In Vehicle Shower Opinions

Submitted: Tuesday, Mar 09, 2010 at 20:11
ThreadID: 76721 Views:4424 Replies:5 FollowUps:1
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Hi Im trying to get opinions on In vehicle showers, currently looking at the Bushranger or Twine as both of these are metal and %100 copper heat exchange units. Apparently some ie Glind are now plastic???

first hand advice appreciated, also if pump says rated at 12Ltrs per min, would that be through the shower rose or just what the pump can push??

cheers Aaron
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Reply By: Member - Roachie (SA) - Tuesday, Mar 09, 2010 at 20:22

Tuesday, Mar 09, 2010 at 20:22
Glind has always been plastic.

I have a copper HELTON type. The big advantage of this brand is that you can choose various options as to where the pipes are located on the heat exchanger. This is important if you want to be able (for example) place the exchanger up against an inner guard or firewall, where the hoses all need to go in/out of the same end of the exchanger.
AnswerID: 408127

Reply By: madcow - Wednesday, Mar 10, 2010 at 12:28

Wednesday, Mar 10, 2010 at 12:28
I've had a Twine for over 10 years now and it is also copper. They are all good in their own way depending on your needs.

some installation examples here

The pump rate would be without back pressure. Generally 12lpm would be fine with good pressure from the rose.

AnswerID: 408226

Reply By: catmandoo - Wednesday, Mar 10, 2010 at 13:32

Wednesday, Mar 10, 2010 at 13:32
Hi Aaron,

I have a Glind shower in my Patrol. Have had no problems with it. The Twine and Bushranger showers are very good units also.

I am aware that the plastic casing of the Glind models is seen as a weakness by many, but I think the key is to ensure they are mounted correctly (i.e. clear of any objects which may put pressure on the outer casings e.g. bonnets pushing down on the heat exchanger and and using rubber mounts on the to fix the heat exchanger).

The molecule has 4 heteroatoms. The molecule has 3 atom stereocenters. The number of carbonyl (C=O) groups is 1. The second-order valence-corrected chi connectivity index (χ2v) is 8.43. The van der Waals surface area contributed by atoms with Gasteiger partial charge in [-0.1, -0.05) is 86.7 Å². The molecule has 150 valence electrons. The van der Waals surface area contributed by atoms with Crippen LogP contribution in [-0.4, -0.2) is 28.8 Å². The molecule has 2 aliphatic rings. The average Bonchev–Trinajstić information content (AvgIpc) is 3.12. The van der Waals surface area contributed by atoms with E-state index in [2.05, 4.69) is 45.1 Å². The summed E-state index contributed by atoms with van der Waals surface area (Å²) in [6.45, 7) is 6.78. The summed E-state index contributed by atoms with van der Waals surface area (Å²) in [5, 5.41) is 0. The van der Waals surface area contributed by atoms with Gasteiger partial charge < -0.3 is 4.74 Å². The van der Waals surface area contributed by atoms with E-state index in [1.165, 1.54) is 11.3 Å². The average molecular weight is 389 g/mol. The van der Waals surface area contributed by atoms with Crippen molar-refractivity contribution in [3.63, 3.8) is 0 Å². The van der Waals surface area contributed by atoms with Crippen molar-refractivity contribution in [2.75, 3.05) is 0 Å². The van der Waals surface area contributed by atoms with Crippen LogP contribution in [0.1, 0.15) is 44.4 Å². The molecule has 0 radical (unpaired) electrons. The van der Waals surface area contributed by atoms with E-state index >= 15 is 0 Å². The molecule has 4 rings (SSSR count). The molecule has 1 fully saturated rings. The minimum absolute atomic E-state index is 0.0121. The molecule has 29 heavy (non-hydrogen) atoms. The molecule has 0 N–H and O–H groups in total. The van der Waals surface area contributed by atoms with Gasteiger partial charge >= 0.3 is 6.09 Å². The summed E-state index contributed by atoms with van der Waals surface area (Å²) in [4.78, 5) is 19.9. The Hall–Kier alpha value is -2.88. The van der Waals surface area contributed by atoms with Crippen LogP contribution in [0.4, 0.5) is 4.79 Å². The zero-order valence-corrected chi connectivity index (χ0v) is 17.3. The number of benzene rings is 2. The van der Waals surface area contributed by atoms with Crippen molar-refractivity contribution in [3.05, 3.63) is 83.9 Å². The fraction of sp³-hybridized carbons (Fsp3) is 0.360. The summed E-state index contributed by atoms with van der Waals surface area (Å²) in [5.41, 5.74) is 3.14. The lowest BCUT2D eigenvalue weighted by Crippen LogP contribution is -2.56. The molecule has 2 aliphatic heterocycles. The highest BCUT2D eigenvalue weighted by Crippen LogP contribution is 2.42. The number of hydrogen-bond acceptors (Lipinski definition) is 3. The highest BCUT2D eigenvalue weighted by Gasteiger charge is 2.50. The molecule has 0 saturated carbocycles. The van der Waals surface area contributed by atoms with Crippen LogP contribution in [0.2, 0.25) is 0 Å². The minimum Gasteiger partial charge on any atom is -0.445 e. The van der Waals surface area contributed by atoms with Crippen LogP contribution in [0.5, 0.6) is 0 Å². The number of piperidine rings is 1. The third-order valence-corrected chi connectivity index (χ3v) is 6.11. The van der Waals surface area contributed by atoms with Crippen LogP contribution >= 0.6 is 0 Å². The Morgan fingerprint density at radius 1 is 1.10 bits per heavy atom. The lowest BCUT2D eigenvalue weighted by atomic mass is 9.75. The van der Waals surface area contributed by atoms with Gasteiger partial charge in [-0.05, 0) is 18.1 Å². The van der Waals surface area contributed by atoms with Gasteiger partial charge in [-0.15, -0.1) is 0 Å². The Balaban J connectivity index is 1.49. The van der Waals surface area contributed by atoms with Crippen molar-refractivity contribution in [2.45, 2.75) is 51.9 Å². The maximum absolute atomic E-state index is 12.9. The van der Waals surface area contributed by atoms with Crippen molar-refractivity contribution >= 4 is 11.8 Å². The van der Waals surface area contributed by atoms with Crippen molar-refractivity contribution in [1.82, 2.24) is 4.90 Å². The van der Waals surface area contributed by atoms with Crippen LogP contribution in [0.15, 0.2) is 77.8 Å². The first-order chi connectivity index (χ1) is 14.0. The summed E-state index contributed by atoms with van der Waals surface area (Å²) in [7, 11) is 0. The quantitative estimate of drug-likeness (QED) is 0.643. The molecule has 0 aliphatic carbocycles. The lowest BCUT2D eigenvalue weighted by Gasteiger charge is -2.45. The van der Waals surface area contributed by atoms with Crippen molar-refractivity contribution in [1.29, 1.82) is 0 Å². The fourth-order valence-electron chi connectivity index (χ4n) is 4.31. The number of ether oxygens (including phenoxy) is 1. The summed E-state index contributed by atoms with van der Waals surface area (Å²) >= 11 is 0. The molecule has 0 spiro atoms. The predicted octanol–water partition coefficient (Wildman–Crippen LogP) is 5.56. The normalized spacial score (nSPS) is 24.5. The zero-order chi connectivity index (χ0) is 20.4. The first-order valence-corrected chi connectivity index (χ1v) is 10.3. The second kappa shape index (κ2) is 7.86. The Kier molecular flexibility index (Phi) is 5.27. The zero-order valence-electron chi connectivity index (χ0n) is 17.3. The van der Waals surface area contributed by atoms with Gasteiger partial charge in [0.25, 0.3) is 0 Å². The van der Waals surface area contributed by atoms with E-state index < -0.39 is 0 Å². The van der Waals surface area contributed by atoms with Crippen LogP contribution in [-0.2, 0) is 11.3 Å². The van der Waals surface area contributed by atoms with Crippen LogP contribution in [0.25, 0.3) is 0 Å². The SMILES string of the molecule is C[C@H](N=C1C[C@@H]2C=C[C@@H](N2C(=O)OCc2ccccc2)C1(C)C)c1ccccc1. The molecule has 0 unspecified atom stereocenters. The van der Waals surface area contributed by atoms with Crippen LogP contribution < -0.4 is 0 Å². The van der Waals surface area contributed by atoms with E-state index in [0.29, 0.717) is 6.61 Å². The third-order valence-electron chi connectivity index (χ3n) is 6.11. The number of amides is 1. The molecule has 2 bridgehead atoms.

I am pretty sure the pressure rating you refer to is at the pump. Mine is rated at 11 lpm (Sureflow). There will obviously be some loss in flow depending on the restriction from the shower head and the length of the plumbing in your outfit i.e. the longer the water pipes, the more resistance. 12 lpm is more than adequate for the shower.

AnswerID: 408231

Reply By: Member - Ian H (NSW) - Friday, Mar 12, 2010 at 03:50

Friday, Mar 12, 2010 at 03:50
Hi Aaron, There is a good plumbing set up to use with any of the in car showers and rather than bore people with the details again just MM if you want to know the safe way. Ian
AnswerID: 408502

Reply By: Member - Ian H (NSW) - Friday, Mar 12, 2010 at 03:55

Friday, Mar 12, 2010 at 03:55
Aaron, Look at post 70580 for the details. Ian
AnswerID: 408503

Follow Up By: Member - Aaron L (NSW) - Friday, Mar 12, 2010 at 20:20

Friday, Mar 12, 2010 at 20:20
Hi Ian, thank you very much. That is such a top idea and have incorporated that into tomorrows plan for the install :))) Love Saturdays playing with the car
cheers Aaron
FollowupID: 678539

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